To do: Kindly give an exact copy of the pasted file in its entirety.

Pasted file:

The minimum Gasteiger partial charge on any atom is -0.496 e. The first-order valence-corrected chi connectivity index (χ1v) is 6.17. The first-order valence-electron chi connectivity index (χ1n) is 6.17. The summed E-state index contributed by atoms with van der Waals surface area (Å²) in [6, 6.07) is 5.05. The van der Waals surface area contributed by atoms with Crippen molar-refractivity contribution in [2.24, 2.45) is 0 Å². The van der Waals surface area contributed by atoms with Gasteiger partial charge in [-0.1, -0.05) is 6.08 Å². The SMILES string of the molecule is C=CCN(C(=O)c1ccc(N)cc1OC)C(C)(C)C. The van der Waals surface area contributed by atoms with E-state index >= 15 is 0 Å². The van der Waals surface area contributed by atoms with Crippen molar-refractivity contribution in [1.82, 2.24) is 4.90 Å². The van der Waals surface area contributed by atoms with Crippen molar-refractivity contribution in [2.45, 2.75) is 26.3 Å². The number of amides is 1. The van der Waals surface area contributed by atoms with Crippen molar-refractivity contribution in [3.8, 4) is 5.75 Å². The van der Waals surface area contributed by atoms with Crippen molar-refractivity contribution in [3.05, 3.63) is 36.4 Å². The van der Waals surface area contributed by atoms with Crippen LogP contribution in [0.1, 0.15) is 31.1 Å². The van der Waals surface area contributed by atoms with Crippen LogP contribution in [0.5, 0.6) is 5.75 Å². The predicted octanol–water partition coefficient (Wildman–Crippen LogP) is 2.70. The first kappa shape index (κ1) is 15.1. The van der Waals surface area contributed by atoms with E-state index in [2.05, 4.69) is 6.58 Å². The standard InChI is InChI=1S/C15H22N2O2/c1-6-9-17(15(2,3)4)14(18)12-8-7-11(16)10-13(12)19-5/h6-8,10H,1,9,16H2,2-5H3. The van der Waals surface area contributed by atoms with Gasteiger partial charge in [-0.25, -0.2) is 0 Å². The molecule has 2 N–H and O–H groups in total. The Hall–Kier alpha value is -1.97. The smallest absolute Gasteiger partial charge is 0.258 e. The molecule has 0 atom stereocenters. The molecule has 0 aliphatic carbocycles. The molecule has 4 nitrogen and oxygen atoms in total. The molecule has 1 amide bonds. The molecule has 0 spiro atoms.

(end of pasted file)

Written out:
The minimum Gasteiger partial charge on any atom is -0.496 e. The first-order valence-corrected chi connectivity index (χ1v) is 6.17. The first-order valence-electron chi connectivity index (χ1n) is 6.17. The summed E-state index contributed by atoms with van der Waals surface area (Å²) in [6, 6.07) is 5.05. The van der Waals surface area contributed by atoms with Crippen molar-refractivity contribution in [2.24, 2.45) is 0 Å². The van der Waals surface area contributed by atoms with Gasteiger partial charge in [-0.1, -0.05) is 6.08 Å². The SMILES string of the molecule is C=CCN(C(=O)c1ccc(N)cc1OC)C(C)(C)C. The van der Waals surface area contributed by atoms with E-state index >= 15 is 0 Å². The van der Waals surface area contributed by atoms with Crippen molar-refractivity contribution in [1.82, 2.24) is 4.90 Å². The van der Waals surface area contributed by atoms with Crippen molar-refractivity contribution in [2.45, 2.75) is 26.3 Å². The number of amides is 1. The van der Waals surface area contributed by atoms with Crippen molar-refractivity contribution in [3.8, 4) is 5.75 Å². The van der Waals surface area contributed by atoms with Crippen molar-refractivity contribution in [3.05, 3.63) is 36.4 Å². The van der Waals surface area contributed by atoms with Crippen LogP contribution in [0.1, 0.15) is 31.1 Å². The van der Waals surface area contributed by atoms with Crippen LogP contribution in [0.5, 0.6) is 5.75 Å². The predicted octanol–water partition coefficient (Wildman–Crippen LogP) is 2.70. The first kappa shape index (κ1) is 15.1. The van der Waals surface area contributed by atoms with E-state index in [2.05, 4.69) is 6.58 Å². The standard InChI is InChI=1S/C15H22N2O2/c1-6-9-17(15(2,3)4)14(18)12-8-7-11(16)10-13(12)19-5/h6-8,10H,1,9,16H2,2-5H3. The van der Waals surface area contributed by atoms with Gasteiger partial charge in [-0.25, -0.2) is 0 Å². The molecule has 2 N–H and O–H groups in total. The Hall–Kier alpha value is -1.97. The smallest absolute Gasteiger partial charge is 0.258 e. The molecule has 0 atom stereocenters. The molecule has 0 aliphatic carbocycles. The molecule has 4 nitrogen and oxygen atoms in total. The molecule has 1 amide bonds. The molecule has 0 spiro atoms.